Usually, if a student is interested in doing cutting-edge biochemistry research, the path is long and paved with many introductory courses. For the past two years, Wellesley has been offering a shortcut.
Over Wintersession, Elizabeth Oakes, a senior lab instructor in the chemistry department, and Bret Redwine, a postdoctoral fellow at Harvard Medical School, offer a weeklong “boot camp” program in biochemistry research. Aimed at first-year students who didn’t have much laboratory experience in high school and might otherwise be intimidated by lab courses, the program comprises 12 Wellesley students and six graduate students. Each graduate student shepherds two students through a week of research, centered around isolating a “motor” protein that acts as a “semi-truck” carrying other proteins around inside cells.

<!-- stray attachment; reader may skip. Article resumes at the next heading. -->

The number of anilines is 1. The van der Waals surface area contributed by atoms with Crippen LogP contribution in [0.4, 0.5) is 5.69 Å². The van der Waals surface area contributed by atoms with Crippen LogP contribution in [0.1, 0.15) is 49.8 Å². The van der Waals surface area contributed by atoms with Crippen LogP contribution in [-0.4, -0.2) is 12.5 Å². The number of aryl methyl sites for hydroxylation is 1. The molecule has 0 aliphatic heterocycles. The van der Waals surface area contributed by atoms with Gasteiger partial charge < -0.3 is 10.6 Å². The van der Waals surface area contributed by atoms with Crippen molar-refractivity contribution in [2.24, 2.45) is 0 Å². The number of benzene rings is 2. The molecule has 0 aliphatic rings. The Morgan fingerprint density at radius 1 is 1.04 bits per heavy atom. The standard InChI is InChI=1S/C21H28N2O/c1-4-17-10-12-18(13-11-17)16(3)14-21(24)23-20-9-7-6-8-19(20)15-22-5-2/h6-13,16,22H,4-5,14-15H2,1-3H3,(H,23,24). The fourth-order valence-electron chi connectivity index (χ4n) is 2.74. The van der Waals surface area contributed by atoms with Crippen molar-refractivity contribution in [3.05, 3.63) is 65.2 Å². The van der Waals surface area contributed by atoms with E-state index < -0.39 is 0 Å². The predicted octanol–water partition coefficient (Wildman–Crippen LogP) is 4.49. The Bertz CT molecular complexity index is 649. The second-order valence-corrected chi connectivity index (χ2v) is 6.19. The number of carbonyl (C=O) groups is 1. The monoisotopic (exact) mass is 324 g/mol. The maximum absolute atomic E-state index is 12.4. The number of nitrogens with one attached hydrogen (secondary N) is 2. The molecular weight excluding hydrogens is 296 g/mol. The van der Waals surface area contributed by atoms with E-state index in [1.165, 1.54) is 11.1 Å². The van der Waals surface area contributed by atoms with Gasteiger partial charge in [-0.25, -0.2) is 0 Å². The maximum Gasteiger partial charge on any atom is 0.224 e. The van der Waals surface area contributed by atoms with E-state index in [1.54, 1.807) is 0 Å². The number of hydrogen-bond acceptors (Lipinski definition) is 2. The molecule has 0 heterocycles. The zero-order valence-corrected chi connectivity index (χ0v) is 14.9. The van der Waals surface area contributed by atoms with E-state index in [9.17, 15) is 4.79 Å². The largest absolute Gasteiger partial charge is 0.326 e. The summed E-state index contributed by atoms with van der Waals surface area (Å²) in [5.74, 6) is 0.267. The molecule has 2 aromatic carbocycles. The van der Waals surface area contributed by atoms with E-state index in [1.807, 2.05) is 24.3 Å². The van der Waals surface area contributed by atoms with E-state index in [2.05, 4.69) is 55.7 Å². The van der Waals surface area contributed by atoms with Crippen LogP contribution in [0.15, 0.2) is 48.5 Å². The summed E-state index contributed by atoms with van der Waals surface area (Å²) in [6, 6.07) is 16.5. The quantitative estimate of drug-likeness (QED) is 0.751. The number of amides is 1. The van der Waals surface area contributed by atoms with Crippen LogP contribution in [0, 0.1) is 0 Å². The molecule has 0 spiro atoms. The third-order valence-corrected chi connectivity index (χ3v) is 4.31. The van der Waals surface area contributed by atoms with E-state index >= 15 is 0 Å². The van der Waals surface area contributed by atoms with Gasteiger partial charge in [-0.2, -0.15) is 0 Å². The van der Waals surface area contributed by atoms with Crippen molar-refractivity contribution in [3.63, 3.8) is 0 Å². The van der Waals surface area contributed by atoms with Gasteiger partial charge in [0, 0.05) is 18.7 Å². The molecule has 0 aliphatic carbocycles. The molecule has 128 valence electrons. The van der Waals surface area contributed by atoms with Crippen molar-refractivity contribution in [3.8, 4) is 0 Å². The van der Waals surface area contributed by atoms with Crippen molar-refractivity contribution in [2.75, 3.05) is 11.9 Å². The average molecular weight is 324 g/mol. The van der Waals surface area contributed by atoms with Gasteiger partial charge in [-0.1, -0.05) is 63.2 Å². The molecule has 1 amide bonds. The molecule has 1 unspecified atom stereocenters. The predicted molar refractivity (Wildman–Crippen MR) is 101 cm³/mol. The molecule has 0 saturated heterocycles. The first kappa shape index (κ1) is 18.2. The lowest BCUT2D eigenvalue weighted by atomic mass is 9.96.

“It’s not a cookbook biochemistry lab, where we know that nothing is going to fail,” says Oakes. “It’s part of the idea that … the course is designed to show every aspect of being a scientist,” explains Redwine. And part of that is emphasizing that “science is an endeavor of people,” he says.
After two years, Oakes and Redwine say the experiment is working. Many of the students who have gone through the boot camp have continued to take STEM courses and pursue research in the lab. The two hope that in years to come, they can expand the program to include multiple, concurrent research bootcamps.